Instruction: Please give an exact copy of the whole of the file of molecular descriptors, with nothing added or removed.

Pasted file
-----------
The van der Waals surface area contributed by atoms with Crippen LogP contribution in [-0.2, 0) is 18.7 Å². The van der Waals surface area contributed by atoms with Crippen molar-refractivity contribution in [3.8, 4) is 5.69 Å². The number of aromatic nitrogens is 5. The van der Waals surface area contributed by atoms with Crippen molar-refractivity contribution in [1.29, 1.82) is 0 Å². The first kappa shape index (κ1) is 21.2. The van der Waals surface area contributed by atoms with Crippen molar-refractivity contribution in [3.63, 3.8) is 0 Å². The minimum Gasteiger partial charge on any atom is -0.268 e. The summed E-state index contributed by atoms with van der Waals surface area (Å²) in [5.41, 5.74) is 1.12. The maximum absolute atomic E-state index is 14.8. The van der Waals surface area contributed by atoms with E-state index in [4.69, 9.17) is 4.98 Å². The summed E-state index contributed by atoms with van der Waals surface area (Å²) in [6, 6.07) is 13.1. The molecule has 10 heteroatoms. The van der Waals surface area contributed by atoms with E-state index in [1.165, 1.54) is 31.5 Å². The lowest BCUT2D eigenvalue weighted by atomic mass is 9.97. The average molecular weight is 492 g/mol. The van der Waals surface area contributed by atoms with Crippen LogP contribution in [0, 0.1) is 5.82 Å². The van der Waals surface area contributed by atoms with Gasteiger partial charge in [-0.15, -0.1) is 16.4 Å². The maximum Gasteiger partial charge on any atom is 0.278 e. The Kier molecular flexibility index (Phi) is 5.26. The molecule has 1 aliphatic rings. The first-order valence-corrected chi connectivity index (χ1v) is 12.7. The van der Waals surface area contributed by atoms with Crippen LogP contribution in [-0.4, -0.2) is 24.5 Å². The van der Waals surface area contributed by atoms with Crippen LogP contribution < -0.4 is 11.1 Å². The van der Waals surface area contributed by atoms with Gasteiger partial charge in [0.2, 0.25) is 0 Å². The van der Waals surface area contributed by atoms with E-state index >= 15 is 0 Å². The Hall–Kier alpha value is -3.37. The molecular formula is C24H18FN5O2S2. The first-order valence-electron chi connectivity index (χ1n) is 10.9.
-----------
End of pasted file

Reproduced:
The van der Waals surface area contributed by atoms with Crippen LogP contribution in [-0.2, 0) is 18.7 Å². The van der Waals surface area contributed by atoms with Crippen molar-refractivity contribution in [3.8, 4) is 5.69 Å². The number of aromatic nitrogens is 5. The van der Waals surface area contributed by atoms with Crippen molar-refractivity contribution in [1.29, 1.82) is 0 Å². The first kappa shape index (κ1) is 21.2. The van der Waals surface area contributed by atoms with Crippen molar-refractivity contribution in [3.63, 3.8) is 0 Å². The minimum Gasteiger partial charge on any atom is -0.268 e. The summed E-state index contributed by atoms with van der Waals surface area (Å²) in [5.41, 5.74) is 1.12. The maximum absolute atomic E-state index is 14.8. The van der Waals surface area contributed by atoms with E-state index in [4.69, 9.17) is 4.98 Å². The summed E-state index contributed by atoms with van der Waals surface area (Å²) in [6, 6.07) is 13.1. The molecule has 10 heteroatoms. The van der Waals surface area contributed by atoms with E-state index in [1.165, 1.54) is 31.5 Å². The lowest BCUT2D eigenvalue weighted by atomic mass is 9.97. The average molecular weight is 492 g/mol. The van der Waals surface area contributed by atoms with Crippen LogP contribution in [0, 0.1) is 5.82 Å². The van der Waals surface area contributed by atoms with Gasteiger partial charge in [-0.15, -0.1) is 16.4 Å². The maximum Gasteiger partial charge on any atom is 0.278 e. The Kier molecular flexibility index (Phi) is 5.26. The molecule has 1 aliphatic rings. The first-order valence-corrected chi connectivity index (χ1v) is 12.7. The van der Waals surface area contributed by atoms with Crippen LogP contribution in [-0.4, -0.2) is 24.5 Å². The van der Waals surface area contributed by atoms with Crippen LogP contribution < -0.4 is 11.1 Å². The van der Waals surface area contributed by atoms with Gasteiger partial charge in [0.2, 0.25) is 0 Å². The van der Waals surface area contributed by atoms with E-state index >= 15 is 0 Å². The Hall–Kier alpha value is -3.37. The molecular formula is C24H18FN5O2S2. The first-order valence-electron chi connectivity index (χ1n) is 10.9.